By Jim Schutze
By Rachel Watts
By Lauren Drewes Daniels
By Anna Merlan
By Lee Escobedo
The devil arrives pushing a baby stroller.
Dressed in fashionable shorts, snappy sandals and a black linen shirt, he shakes hands with parents, hugs cheerleaders and parks his future goddaughter in the front row of Bishop Lynch High School's Roffino Stadium. Hardly looks the part of a lightning rod that has conquered, divided and paralyzed one of the country's most revered middle-school athletic leagues. But that is Satan, right?
Who else could so polarize the Dallas Parochial League—the area's most prestigious Catholic sports association—into a group of staunch supporters willing to pull their children from athletics to support him versus a gaggle of administrators so vengeful they levy multiple suspensions, boycott games and implement pre-teens as pawns in their political power play against him?
Kevin Keane, that's who.
Admittedly not a saint. But definitely not Beelzebub.
"You either love Kevin or hate him," says Jon Banister, whose son, Robert, has played for Keane since 2001. "But everything he does for the kids is positive. He's done nothing to deserve being attacked. What's going on is ridiculous, absolutely embarrassing. My son is losing interest in sports and, after this, may not play again. We're supposed to be a Christian organization, but we're certainly not acting like it."
After resigning a week earlier as football coach of St. Mark's Catholic School in Plano (which is not related to St. Mark's School of Texas), Keane is in the stands Wednesday night for the eighth-grade game against St. Pius. Did he quit as an admission of guilt or merely surrender after years of first-class blackballing by the Diocese of Dallas?
"It's disgusting," Keane says. "I'm being treated worse than the pedophiles."
It all began in 2004 when Keane was hired by St. Mark athletic director Camille Patrick to resurrect a moribund football program fresh off an 0-8 season.
Enter Bobby Knight with a Bible.
Keane, 42, is a proud product of the Catholic community, attending St. Pius, Bishop Lynch and Texas Tech before starting a lucrative Collin County landscape business that allows him to volunteer endless time (coaching for free) and donate countless money (annually paying for his team's equipment). The father of six (Parker, 15, Oliver, 14, Hayden, 12, Fallon, 9, Regan, 6, and Ireland, 4), he has graying hair, a salty tongue and abrasive, effusive passion.
"Sure," Keane shrugs, "I've got my faults."
In his first year—despite admonismment from the athletic director to tone down his style and his team's scoring—Keane's fifth-grade Lions beat traditional power St. Monica in the Catholic Bowl, capping a 10-1 season in which they outscored and embarrassed opponents by an astonishing 265-18.
"After that," Keane says, "they were out to get me."
And the next season—on September 18, 2005—they got him. Sorta.
Faced with a 100-degree day on Jesuit High School's artificial turf and a roster depleted by three sick players, Keane employed a legal roster maneuver and played a sixth-grader on his fifth-grade team versus St. Rita. DPL bylaws allow for such pre-approved "swing" players to be used in emergency situations, and Keane considered having only 12 healthy bodies as extenuating circumstances.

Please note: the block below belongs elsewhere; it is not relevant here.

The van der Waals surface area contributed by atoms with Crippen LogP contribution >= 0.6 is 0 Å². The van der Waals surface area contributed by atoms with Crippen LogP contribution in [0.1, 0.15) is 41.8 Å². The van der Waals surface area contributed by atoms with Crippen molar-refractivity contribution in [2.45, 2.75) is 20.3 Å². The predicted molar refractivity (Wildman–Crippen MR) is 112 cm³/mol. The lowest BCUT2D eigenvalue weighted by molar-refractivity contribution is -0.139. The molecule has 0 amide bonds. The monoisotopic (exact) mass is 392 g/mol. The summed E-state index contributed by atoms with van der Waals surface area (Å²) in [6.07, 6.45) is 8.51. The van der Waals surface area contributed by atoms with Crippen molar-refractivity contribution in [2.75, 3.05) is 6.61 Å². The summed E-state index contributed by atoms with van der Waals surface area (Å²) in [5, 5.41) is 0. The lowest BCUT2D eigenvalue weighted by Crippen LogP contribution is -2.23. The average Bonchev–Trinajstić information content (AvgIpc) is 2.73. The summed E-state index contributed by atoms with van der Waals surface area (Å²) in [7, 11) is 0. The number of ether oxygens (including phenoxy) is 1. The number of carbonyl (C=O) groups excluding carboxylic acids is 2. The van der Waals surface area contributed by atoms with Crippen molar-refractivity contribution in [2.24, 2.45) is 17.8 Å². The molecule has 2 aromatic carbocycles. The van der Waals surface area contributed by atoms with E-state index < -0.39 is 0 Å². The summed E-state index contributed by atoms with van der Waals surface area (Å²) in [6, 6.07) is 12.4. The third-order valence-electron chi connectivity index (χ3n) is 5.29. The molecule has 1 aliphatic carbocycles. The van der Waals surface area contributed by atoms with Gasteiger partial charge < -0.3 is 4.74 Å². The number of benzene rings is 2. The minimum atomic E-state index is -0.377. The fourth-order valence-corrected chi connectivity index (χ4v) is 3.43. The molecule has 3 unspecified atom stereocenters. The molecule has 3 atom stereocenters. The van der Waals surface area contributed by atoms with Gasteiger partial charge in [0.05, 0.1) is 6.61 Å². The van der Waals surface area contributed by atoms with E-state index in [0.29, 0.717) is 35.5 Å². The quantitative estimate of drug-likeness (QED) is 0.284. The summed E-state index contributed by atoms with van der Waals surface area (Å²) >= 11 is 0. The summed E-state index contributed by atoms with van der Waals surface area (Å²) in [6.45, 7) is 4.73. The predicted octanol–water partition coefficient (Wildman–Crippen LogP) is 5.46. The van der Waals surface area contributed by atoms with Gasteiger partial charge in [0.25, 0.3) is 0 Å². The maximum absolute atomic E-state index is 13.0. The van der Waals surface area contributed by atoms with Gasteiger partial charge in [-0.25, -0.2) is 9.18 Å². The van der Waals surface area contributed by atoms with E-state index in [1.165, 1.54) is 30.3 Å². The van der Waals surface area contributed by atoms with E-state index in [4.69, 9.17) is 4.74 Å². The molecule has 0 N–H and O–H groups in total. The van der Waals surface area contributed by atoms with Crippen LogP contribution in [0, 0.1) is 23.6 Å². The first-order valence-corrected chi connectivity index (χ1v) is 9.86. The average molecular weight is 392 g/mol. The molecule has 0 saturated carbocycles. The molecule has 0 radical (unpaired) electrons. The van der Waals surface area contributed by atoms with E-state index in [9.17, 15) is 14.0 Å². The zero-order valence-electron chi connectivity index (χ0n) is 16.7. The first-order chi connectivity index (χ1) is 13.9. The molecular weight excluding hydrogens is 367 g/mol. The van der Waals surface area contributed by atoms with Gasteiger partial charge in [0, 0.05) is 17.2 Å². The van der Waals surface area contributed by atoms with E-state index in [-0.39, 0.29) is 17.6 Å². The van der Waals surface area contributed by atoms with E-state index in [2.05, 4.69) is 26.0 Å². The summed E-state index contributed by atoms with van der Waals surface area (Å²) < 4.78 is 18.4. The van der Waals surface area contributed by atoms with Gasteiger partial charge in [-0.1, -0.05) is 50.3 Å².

"I'd do the same thing again," Keane says. "If I play that game with only one sub I'm putting kids at risk of a heat stroke."
Following DPL protocol, Keane notified first-year St. Mark AD Frederick Cavitt of his intentions before the game. Cavitt approved, and a call was made and an e-mail sent to DPL AD B.J. Antes at 9:43 a.m., hours before the 1 p.m. kickoff. Antes, now a fund-raiser and swim coach at Jesuit who last week refused comment, either somehow failed to get the notifications or inexplicably ignored them.
Only minutes after the St. Mark victory in which the substitute sixth-grader was limited to playing center, St. Rita coach Gary Oliver informed Keane that, according to Antes, the game was being considered a St. Mark forfeit. The following day—per Antes—Cavitt tearfully suspended his coach for using an ineligible player.
"Your action was within the letter of the law," Diocese Director of Schools Dr. Charles LeBlanc wrote in an e-mail to Keane, "but not the spirit of the law."
Also slapped with a supplemental ban, Keane would not coach again until August 2007. One player. Two years. The epitome of punishment dwarfing crime.
"Let's be clear," states Gonzales-Taylor, "Mr. Keane was originally suspended for only two games."
Not so. A DPL letter written by Antes, dated September 23, 2005—just five days after the incident—and addressed to St. Mark principal Suzanne Bacot clearly says Keane "is to be suspended from coaching activities for the remainder of this semester," which ran through December.
Keane also vehemently denies the accusations that extended his suspension from '05 into '06—calling plays from the stands via verbal, written and cell-phone communications.
"We have a video, with audio, taken by a St. Mark's parent," Gonzales-Taylor claims. Asked for a viewing, she responds, "It's not for public consumption."
Covert? Or cover-up?
"It's all bull," Keane says. "None of that is true."
Concurs Banister, "I was in the stands near Kevin for those games. That absolutely did not happen."